Dr. Jack Vanden Heuvel discusses how integrating cell-based bioassays and effect-based trigger values enhances water quality assessment beyond traditional methods.
Surface water and treated wastewater contain a complex mixture of pesticides, pharmaceuticals, industrial compounds, and personal care-products. This presents a formidable challenge for traditional water quality evaluation methods, which rely on examining the concentration of selected chemicals and comparing them to known toxicologic effects. This targeted chemical analysis falls short in capturing the full scope of contamination, especially when faced with the presence of unknown substances.
As a result, effect‐based methods (EBMs) such as cell-based bioassays are cited as a tool for screening for bioactivity to assess water safety by the U.S. EPA for water quality monitoring. EBMs can detect the effect of all known and unknown chemicals in a sample extract and can account for mixture effects. Many in vitro bioassays, particularly mammalian reporter gene assays, are highly sensitive by design and can detect effects in relatively clean waters. But how to differentiate between an acceptable and an unacceptable response observed in EBMs?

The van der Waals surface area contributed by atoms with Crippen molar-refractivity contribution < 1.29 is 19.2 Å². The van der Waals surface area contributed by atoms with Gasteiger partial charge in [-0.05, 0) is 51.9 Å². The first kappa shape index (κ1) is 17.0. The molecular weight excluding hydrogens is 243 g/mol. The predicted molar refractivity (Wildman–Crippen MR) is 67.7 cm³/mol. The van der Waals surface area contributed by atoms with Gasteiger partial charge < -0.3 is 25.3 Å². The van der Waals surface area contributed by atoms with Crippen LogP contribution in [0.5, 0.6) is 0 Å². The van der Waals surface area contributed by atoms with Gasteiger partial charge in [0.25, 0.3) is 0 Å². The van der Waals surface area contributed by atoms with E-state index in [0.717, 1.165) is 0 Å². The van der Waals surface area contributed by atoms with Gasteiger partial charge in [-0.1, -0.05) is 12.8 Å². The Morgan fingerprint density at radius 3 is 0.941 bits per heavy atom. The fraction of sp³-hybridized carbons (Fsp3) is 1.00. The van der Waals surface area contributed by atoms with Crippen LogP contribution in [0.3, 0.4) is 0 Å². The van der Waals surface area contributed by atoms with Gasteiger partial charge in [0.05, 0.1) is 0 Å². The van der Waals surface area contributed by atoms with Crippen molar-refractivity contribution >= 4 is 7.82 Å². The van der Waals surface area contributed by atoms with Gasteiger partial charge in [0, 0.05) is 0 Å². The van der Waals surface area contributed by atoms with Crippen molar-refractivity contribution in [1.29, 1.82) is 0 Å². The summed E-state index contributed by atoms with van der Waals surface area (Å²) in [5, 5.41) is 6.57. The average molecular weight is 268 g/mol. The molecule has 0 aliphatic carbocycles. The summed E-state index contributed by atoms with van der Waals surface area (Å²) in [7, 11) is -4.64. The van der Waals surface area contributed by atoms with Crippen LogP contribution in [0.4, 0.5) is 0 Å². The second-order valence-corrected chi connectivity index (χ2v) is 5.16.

This is where effect‐based trigger values (EBTs) come in. EBTs are available for assays indicative of specific receptor‐mediated effects, such as the estrogen or androgen receptors, and have been developed for both drinking water and surface water to protect human and ecological health.
In this webinar, we will explore a comprehensive approach to water quality assessment that incorporates both chemical analysis and bioassays with their corresponding EBTs. Join us to discover how sensitive cell-based bioassays can revolutionize routine water quality monitoring and offer insights that traditional chemical analysis alone cannot provide.
Key Topics Include:
- Discover the synergy between chemical analysis and advanced bioanalytical tools for nuanced water quality assessment
- Simplify the selection process of cell-based bioassays for targeting both known chemicals and contaminants of emerging concern
- Discuss derivation of effect-based trigger values (EBTs) and their role in defining water quality acceptability
- Categories: Analytical Sciences, Microbiology & Immunology, Toxicology
- Tags: bioassay, ecology, environmental science, estrogen signaling, water quality
Veterinary and Biomedical Sciences
Penn State University